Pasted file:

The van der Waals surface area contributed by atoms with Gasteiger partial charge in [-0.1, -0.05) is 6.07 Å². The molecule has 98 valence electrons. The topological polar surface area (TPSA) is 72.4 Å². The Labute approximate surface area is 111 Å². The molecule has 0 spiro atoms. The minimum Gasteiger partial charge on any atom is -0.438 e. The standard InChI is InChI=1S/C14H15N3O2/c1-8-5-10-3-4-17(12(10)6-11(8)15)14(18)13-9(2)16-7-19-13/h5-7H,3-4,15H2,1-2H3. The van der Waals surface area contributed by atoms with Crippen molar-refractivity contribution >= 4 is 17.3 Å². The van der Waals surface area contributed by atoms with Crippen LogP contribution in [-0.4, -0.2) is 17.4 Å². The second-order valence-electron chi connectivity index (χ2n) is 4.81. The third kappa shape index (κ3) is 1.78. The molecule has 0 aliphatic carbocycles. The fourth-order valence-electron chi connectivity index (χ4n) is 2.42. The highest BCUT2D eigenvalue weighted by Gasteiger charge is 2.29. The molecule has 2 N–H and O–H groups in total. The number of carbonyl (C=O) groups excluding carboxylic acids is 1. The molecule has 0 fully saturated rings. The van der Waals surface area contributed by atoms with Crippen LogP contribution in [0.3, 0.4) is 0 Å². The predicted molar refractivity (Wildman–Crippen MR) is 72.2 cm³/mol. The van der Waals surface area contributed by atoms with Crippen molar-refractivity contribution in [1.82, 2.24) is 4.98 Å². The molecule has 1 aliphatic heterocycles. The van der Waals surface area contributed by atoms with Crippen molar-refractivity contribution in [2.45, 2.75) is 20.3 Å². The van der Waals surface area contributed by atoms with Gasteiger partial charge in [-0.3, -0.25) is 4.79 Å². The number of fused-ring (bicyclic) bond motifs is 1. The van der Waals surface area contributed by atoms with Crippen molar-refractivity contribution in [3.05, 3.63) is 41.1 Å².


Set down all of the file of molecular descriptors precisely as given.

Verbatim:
The van der Waals surface area contributed by atoms with Gasteiger partial charge in [-0.1, -0.05) is 6.07 Å². The molecule has 98 valence electrons. The topological polar surface area (TPSA) is 72.4 Å². The Labute approximate surface area is 111 Å². The molecule has 0 spiro atoms. The minimum Gasteiger partial charge on any atom is -0.438 e. The standard InChI is InChI=1S/C14H15N3O2/c1-8-5-10-3-4-17(12(10)6-11(8)15)14(18)13-9(2)16-7-19-13/h5-7H,3-4,15H2,1-2H3. The van der Waals surface area contributed by atoms with Crippen molar-refractivity contribution >= 4 is 17.3 Å². The van der Waals surface area contributed by atoms with Crippen LogP contribution in [-0.4, -0.2) is 17.4 Å². The second-order valence-electron chi connectivity index (χ2n) is 4.81. The third kappa shape index (κ3) is 1.78. The molecule has 0 aliphatic carbocycles. The fourth-order valence-electron chi connectivity index (χ4n) is 2.42. The highest BCUT2D eigenvalue weighted by Gasteiger charge is 2.29. The molecule has 2 N–H and O–H groups in total. The number of carbonyl (C=O) groups excluding carboxylic acids is 1. The molecule has 0 fully saturated rings. The van der Waals surface area contributed by atoms with Crippen LogP contribution in [0.3, 0.4) is 0 Å². The predicted molar refractivity (Wildman–Crippen MR) is 72.2 cm³/mol. The van der Waals surface area contributed by atoms with Crippen molar-refractivity contribution in [1.82, 2.24) is 4.98 Å². The molecule has 1 aliphatic heterocycles. The van der Waals surface area contributed by atoms with Crippen molar-refractivity contribution in [2.45, 2.75) is 20.3 Å². The van der Waals surface area contributed by atoms with Gasteiger partial charge in [-0.3, -0.25) is 4.79 Å². The number of fused-ring (bicyclic) bond motifs is 1. The van der Waals surface area contributed by atoms with Crippen molar-refractivity contribution in [3.05, 3.63) is 41.1 Å².